One of the things I have noticed among my roller derby teammates is that everyone keeps their gear bag stocked with “extras”. Tampons, tylenol, toe-stop wrenches – the essentials for skating. And it’s an unspoken rule that we all share…. even down to the mouthguards. (Yes, really. Thanks LowBlo!)
Because we’ve all been the one to show up at scrimmage night with the wrong colour shirt (which recently led to some interesting announcing as two Maggie Kill’n’Brawls lined up on the jammer line… along with some nasty Maggie-on-Maggie violence.) and appreciate it when our teammates help us out.
The same rule applies in medicine.
It had already been a stinker of a day – the IT system maintenance that was supposed to end “in the morning” rendered every computer the equivalent of a LCD paperweight until late afternoon, we were short staffed despite being at No-Room-At-The-Inn capacity for three days straight.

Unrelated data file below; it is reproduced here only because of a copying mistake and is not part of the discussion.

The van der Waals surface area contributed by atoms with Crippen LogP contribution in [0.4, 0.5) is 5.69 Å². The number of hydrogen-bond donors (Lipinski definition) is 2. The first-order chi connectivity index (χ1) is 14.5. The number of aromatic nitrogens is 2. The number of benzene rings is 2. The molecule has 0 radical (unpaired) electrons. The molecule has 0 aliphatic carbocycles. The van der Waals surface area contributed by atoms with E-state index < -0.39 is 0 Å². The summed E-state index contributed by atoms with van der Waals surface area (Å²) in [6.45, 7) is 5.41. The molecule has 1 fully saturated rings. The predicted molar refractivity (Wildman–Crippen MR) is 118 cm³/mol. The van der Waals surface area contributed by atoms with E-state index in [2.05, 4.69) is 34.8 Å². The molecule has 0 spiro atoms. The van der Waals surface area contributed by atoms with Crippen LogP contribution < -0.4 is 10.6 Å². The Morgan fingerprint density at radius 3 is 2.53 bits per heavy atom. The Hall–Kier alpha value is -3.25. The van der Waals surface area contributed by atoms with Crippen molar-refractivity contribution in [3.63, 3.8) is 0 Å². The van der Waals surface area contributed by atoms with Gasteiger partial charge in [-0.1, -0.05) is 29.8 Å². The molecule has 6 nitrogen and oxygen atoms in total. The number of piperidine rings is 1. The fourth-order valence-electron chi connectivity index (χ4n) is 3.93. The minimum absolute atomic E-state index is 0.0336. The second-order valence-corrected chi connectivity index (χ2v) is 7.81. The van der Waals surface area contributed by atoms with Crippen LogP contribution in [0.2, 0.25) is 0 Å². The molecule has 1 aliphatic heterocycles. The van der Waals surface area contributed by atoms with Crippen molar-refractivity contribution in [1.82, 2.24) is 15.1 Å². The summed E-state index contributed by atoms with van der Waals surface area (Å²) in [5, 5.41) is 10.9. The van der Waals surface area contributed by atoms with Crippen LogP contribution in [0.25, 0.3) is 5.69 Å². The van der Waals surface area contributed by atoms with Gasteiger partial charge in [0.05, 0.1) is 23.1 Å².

So when the “uncomplicated pneumonia” patient my colleague received from the ER at 6:30 PM on a sunday turned out to be “Oh, Holy CRAP this one is sick” in that internal medicine way – only fixed by personally calling in three consults tonight, running a battery of tests and remembering which serologic marker is affiliated with which nasty auto-immune disease and marching down to the lab to check on the peripheral smear yourself, we rallied.
I knew one of the lab techs and called over to see if they could whip up a slide for us real quick so I could go down and render my verdict (using my pathology skills, which are limited to “That’s screwed up” versus “That looks ok”). Anurita had the consultant’s personal phone numbers and called both of them before it got to be too late in the night. Everette had UpToDate open to see if there was anything we forgot to order.
In the meantime, the originally assigned doc had enough time to go back and review the fine details – oh wait, you started taking a new antibiotic a few days ago? – instead of scrambling to get all of the above done.
Recognizing that it could just as easily be you left without extra socks or with a patient who can’t leave until someone gets them a prescription for their walker is what makes my teams work so well. It’s why I chose them, and it’s why I stay.